As Danny walked up the steps and onto the platform, the heat from a single row of tracking lights invigorated his skin like a candle flame. Danny nodded at Jay, who meandered to the side of the room and faded the music to silence. With a thumbs-up signal, Jay departed for the kitchen, leaving Danny alone with the crowd. Danny couldn't help but grin. Grabbing the guitar and tossing the strap over his shoulder, he plugged the instrument into an amplifier and turned toward the microphone.
"Hey everybody, I'm Danny Bale. Welcome to McGrady's!" When he spoke into a microphone, mysterious warmth ensued within him. He couldn't explain its rationale, but something about it always felt right. Unable to determine if he was bathing the air with his voice or vice versa, he perceived a connection with the audience and possessed a keen awareness of when it was mutual.
The audience applauded.
"How you all doing tonight?" Glancing around and catching eyes with a few regulars, his pulse now raced. This was his drug. "Either it's dinner time, or you all heard that Jay McGrady wasn't your entertainment for the night."
As the audience snickered at the lackluster pun, Danny shot a mischievous glare over at Jay, who bowed from behind the kitchen window.
"All right," Danny said. "Let's get cooking."
With delicate care, he began caressing the guitar strings in the key of G. On most occasions, he would launch the evening with a classic rock song-something buzzing with adrenaline, a personification befitting beer and hot wings. Tonight, however, he felt inspired to start slow with a song of his own. And after a few introductory measures, he slid his hot-buttered vocals into the microphone and bore his heart. Danny inhaled the smoke-saturated air and ignited it with the sweet aroma of words on fire.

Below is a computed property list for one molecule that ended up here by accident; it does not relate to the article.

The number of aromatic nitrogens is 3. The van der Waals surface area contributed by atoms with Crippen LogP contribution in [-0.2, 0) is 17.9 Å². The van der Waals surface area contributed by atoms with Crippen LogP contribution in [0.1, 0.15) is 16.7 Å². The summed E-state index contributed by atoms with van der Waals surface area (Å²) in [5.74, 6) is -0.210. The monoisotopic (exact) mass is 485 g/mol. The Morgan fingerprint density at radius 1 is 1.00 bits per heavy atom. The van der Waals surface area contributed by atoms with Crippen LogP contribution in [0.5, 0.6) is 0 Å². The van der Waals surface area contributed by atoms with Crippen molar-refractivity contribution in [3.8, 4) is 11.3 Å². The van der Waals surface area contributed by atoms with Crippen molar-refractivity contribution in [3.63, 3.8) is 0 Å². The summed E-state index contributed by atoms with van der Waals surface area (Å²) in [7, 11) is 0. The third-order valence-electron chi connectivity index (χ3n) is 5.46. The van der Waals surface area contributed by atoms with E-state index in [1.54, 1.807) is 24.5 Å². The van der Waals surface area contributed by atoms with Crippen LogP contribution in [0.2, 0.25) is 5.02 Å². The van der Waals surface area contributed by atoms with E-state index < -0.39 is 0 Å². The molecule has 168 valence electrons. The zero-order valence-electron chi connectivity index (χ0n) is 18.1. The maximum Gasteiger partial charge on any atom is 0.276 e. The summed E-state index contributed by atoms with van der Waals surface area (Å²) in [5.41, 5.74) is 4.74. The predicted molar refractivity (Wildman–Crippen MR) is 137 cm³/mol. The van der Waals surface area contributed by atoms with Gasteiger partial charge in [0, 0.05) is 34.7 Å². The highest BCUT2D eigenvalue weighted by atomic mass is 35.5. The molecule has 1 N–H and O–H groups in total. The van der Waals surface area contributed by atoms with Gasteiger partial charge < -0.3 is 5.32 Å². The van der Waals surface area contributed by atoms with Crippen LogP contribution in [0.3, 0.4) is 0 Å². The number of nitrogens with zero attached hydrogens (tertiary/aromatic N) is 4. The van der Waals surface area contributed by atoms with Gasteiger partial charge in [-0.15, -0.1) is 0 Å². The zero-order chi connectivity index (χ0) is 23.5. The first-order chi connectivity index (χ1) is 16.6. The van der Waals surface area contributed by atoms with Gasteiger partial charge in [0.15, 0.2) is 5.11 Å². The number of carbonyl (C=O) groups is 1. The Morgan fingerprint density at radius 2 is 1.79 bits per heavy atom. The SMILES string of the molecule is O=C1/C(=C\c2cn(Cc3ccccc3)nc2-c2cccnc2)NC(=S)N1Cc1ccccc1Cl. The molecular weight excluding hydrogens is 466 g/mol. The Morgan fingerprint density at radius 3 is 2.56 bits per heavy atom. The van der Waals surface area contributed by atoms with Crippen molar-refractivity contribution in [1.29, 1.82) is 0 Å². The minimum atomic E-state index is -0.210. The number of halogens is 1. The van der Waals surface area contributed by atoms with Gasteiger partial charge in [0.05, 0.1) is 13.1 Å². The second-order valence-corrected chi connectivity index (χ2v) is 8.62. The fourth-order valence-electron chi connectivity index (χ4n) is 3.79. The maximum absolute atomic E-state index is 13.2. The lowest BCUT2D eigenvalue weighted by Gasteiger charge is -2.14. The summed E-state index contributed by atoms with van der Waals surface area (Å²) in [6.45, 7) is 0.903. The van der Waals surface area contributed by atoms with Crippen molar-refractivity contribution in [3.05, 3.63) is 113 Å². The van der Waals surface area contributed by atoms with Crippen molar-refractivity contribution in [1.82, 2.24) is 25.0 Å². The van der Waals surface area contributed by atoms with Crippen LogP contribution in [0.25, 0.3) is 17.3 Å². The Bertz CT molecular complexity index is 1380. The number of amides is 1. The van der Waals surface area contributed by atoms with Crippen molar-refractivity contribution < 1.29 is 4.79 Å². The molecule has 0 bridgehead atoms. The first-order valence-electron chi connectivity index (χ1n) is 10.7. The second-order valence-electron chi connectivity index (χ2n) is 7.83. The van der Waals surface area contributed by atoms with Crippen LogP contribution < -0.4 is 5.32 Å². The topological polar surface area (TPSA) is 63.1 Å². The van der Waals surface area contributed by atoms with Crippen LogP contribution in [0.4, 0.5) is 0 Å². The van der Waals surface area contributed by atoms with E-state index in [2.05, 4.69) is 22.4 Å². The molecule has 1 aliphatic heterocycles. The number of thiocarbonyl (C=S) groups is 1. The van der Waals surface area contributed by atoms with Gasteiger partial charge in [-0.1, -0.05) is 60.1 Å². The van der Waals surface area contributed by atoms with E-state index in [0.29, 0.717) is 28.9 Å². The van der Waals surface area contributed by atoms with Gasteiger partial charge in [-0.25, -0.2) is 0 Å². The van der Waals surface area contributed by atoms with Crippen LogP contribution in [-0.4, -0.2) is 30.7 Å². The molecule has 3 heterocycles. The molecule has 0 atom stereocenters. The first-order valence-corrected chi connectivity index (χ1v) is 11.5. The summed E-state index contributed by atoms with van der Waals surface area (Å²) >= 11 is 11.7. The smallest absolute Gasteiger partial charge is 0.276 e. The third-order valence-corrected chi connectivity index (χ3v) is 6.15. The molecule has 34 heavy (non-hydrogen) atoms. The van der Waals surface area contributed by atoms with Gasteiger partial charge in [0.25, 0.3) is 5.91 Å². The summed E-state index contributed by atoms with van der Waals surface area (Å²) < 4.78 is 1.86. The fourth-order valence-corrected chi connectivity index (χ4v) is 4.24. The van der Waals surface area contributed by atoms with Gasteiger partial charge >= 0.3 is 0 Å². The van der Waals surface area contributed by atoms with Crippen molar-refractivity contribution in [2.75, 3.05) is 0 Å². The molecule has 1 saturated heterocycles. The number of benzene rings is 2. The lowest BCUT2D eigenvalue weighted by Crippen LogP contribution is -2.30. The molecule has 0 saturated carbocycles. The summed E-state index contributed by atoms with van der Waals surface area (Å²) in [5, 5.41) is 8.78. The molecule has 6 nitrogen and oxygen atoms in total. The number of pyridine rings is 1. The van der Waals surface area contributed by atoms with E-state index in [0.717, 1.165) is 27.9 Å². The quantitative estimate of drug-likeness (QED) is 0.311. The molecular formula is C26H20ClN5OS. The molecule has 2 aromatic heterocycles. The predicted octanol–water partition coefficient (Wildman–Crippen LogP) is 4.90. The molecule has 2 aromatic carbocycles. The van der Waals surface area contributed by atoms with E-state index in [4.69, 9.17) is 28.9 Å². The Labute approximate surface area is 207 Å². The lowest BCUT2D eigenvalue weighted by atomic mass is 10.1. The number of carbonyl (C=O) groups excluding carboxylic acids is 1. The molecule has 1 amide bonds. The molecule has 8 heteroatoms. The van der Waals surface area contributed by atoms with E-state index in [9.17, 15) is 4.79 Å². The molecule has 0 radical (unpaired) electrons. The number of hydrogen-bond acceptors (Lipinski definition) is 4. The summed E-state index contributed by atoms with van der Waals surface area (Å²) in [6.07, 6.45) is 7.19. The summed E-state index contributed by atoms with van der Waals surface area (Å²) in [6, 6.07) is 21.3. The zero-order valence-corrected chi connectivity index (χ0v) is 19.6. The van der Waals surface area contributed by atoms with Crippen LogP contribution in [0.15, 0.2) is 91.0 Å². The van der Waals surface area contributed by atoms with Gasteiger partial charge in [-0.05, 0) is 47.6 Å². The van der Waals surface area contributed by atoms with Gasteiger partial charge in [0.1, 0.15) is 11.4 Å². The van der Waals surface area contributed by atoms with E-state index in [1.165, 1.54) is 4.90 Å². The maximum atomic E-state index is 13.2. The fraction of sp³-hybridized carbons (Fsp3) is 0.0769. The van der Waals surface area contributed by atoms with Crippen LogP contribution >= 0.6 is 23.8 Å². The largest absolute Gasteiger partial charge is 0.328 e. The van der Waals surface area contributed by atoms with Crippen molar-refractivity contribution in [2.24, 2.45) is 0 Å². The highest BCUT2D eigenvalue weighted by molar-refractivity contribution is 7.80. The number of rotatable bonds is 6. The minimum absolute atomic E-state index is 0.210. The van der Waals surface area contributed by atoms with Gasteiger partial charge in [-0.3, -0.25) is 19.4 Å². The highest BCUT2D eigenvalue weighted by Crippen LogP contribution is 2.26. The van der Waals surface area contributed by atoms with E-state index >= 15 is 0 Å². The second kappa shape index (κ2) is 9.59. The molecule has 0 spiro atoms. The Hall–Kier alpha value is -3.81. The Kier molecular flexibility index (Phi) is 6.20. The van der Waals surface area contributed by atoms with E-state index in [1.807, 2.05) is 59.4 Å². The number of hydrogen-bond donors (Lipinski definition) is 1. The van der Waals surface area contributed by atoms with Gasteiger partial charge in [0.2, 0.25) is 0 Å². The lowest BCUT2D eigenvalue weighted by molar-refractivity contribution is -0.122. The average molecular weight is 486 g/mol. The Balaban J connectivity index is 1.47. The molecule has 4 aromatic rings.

There's something about her eyes
I can't put my fingers on
It's in the way she looks at me
That keeps me oh so strong
There's something about her eyes
That takes the best of me
It reaches down inside my heart
And conquers me easily
Whenever he gazed at a crowd, he observed the reactions of those who listened. The romantic songs never ceased to amaze him, because with them he witnessed how a casual crowd could morph into a captivated audience. In reality, most customers allowed the music to sweep over their heads and into the hazy milieu. But as he studied through discerning eyes, Danny could spot his music's effect on a handful of people, who would become his core fans for the minutes that followed. He searched for subtle gestures that suggested mood alterations: a tilted head, an arm sliding around a girlfriend's waist, two eyes glimpsing past his guitar and into the depths of his soul. Perhaps his greatest compliment was the woman who failed to notice the delivery of a meal because of an undivided focus on the musical message that emanated. One by one, audience members found themselves distracted from their Friday night conversations and swept into Danny's personal world. Their attention spurred him on. Danny could see his future when he received such feedback-silent, yet undeniable.
Climaxing with a high note and free-falling to a final chord, Danny blushed as the song ended and the muted applause arose.
"Thank you," he said.
As much as he hated to do it, it was inevitable. The mood needed to be broken and an emotional balance maintained-a reminder of why McGrady's drew capacity crowds on Friday nights. After all, this was Sunset Beach, and its visitors had flocked here for two reasons: to get their senses teased and their skin fried.
Danny picked up the tempo and continued his song set as the blend of conversational tones resumed at full volume.
Excerpt Copyright 2012 John Herrick